By Paul Bartholomew
May 16, 2023 - Chinese manufacturing activity, as measured by the two leading purchasing managers' indexes, deteriorated in April, indicating that prices of hot-rolled coil — the major steel product used in manufacturing — will come under further pressure.
China's official manufacturing purchasing managers' index (PMI), published by the National Bureau of Statistics, dropped below the neutral 50-point mark in April to 49.2, from 51.9 in March. The S&P Global PMI, branded Caixin, fell to 49.5 in April from 50.0 in March. Both PMIs showed weaker output and new orders in April, while costs of inputs, such as steel, fell for the first time in seven months. Worryingly for steel prices, manufacturers said they had to lower their factory gate prices to attract customers in an environment of weaker domestic demand.
Manufacturers said supply chains and logistics have improved, meaning they are able to maintain lower inventory levels during a period of uncertain demand. This also reduces the urgency to restock with steel.
A potential caveat regarding the weak manufacturing performance in April was that activity would have slowed ahead of China's early May national holiday. Steel and iron ore physical and futures prices trended down when China returned to work May 4. It usually takes several days for trading activity to ramp back up to normal levels.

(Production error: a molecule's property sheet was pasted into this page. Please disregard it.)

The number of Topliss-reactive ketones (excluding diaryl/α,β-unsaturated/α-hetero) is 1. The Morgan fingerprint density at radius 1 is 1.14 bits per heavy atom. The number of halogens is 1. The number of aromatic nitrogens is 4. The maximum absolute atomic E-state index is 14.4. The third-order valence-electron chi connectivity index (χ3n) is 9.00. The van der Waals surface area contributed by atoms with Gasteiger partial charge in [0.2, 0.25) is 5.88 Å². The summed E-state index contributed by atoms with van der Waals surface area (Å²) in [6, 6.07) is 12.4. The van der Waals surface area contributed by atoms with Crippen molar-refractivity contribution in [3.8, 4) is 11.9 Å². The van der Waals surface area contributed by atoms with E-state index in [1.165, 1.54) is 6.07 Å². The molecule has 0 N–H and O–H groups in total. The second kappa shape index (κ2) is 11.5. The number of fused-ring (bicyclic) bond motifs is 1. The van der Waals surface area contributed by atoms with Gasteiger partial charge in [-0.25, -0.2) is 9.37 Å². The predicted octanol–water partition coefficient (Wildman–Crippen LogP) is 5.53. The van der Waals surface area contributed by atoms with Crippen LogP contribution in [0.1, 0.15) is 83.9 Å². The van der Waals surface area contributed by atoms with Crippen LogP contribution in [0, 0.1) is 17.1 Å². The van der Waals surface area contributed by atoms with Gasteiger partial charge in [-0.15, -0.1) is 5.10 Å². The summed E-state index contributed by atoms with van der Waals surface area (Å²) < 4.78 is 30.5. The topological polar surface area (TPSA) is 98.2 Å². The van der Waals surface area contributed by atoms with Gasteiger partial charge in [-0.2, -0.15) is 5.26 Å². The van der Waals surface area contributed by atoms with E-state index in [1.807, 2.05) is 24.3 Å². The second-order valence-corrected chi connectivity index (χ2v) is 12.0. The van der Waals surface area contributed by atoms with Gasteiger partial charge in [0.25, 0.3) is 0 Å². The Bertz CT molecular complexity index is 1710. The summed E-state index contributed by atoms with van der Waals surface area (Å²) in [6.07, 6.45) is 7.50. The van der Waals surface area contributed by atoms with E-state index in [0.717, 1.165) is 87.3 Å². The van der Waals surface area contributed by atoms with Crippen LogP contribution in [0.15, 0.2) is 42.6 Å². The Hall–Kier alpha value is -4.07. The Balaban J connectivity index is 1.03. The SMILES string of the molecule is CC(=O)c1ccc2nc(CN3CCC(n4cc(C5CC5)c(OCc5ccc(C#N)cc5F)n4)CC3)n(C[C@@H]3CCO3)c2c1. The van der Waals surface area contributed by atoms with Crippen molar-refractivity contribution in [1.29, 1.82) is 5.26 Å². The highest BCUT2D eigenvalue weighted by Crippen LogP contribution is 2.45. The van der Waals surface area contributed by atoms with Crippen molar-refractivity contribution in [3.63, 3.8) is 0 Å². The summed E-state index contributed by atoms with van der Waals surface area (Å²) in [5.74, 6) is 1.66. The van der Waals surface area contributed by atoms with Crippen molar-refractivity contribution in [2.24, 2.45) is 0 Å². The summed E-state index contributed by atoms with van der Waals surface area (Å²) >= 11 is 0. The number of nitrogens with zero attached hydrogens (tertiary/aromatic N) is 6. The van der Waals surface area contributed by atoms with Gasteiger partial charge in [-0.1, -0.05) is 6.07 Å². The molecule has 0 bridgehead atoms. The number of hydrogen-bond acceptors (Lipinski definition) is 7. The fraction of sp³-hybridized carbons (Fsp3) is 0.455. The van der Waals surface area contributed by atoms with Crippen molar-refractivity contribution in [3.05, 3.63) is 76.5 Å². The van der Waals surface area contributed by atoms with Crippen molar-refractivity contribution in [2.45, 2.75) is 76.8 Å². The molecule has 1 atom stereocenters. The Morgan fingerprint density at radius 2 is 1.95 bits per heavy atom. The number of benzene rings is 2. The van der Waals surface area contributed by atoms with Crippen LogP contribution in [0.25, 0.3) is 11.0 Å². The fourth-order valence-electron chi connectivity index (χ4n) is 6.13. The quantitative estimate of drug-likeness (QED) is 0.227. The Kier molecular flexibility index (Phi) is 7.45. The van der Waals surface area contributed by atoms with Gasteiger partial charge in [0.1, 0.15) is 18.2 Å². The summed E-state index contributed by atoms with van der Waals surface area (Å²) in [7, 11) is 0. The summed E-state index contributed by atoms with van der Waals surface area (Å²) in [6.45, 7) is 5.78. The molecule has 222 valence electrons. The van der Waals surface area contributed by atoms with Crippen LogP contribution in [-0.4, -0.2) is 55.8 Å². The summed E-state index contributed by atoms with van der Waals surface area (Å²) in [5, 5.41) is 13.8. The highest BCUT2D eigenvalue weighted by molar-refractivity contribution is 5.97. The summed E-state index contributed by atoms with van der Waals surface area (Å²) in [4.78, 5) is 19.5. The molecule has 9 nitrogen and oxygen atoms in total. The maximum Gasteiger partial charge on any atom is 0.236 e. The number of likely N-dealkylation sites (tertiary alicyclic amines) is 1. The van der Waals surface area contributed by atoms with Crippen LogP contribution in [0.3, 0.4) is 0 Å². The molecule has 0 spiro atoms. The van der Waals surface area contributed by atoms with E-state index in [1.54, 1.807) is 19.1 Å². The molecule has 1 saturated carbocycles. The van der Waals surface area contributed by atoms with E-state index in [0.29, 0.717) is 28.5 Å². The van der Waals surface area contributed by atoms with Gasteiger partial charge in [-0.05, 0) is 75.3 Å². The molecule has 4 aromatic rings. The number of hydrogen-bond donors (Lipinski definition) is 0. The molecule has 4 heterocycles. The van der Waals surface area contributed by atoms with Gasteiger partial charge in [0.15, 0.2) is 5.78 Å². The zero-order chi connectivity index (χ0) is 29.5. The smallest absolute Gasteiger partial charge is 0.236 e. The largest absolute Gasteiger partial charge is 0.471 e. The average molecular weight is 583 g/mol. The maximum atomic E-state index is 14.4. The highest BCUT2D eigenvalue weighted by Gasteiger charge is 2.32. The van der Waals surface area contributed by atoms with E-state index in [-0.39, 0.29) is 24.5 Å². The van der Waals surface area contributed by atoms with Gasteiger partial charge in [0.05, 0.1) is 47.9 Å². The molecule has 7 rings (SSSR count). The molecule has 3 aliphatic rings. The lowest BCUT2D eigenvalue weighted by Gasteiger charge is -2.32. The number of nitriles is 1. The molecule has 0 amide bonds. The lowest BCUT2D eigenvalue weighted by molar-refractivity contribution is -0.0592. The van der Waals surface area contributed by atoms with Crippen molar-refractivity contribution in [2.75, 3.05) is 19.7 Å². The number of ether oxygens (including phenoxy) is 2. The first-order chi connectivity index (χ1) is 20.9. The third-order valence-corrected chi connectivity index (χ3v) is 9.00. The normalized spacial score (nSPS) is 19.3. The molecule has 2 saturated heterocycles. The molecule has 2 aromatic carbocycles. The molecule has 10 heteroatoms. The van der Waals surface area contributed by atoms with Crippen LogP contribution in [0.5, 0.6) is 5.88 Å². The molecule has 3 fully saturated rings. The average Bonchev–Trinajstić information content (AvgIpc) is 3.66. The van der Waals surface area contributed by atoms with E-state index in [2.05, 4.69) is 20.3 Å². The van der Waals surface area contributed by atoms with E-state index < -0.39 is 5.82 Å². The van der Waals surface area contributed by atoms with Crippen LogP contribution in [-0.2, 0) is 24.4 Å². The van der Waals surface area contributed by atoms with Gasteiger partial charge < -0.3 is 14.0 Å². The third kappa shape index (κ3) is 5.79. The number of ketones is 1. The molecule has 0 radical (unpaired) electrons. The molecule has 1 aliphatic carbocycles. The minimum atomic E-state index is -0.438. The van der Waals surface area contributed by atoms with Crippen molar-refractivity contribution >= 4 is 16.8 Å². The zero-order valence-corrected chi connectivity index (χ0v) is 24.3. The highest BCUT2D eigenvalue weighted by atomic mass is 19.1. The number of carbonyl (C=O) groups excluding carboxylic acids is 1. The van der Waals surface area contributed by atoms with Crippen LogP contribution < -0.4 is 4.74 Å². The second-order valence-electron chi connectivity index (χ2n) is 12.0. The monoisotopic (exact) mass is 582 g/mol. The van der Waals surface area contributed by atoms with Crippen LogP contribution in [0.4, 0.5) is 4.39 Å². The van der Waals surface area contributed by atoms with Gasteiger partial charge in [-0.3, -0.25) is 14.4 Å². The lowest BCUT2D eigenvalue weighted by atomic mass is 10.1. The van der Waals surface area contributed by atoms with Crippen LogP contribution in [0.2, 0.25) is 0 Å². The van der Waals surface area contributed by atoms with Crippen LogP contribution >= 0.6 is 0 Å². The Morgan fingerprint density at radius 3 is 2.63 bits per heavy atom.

Chinese hot-rolled coil prices averaged 4,140 yuan per metric ton ($600 per metric ton) in April, close to our view of 4,150 yuan/t, down 5% from March. On May 5, they had dropped to 3,930 yuan/t. In the April issue of "Ferrous Markets Analytics," we forecast that hot-rolled coil prices will average 4,083 yuan/t in the second quarter, down from 4,253 yuan/t in the first quarter. This price forecast is likely to be lowered in our next report.
We no longer expect the second quarter to be the seasonal high point for steel production and prices in 2023. It now seems that production and prices overshot in the first quarter on expectations of an economic recovery in China and, in particular, a rebound in property construction.
We think that steel consumption in the auto and white goods and appliances sectors will be flat on 2022, though shipbuilding will increase as companies address the backlog of work created during China's COVID-19 restrictions.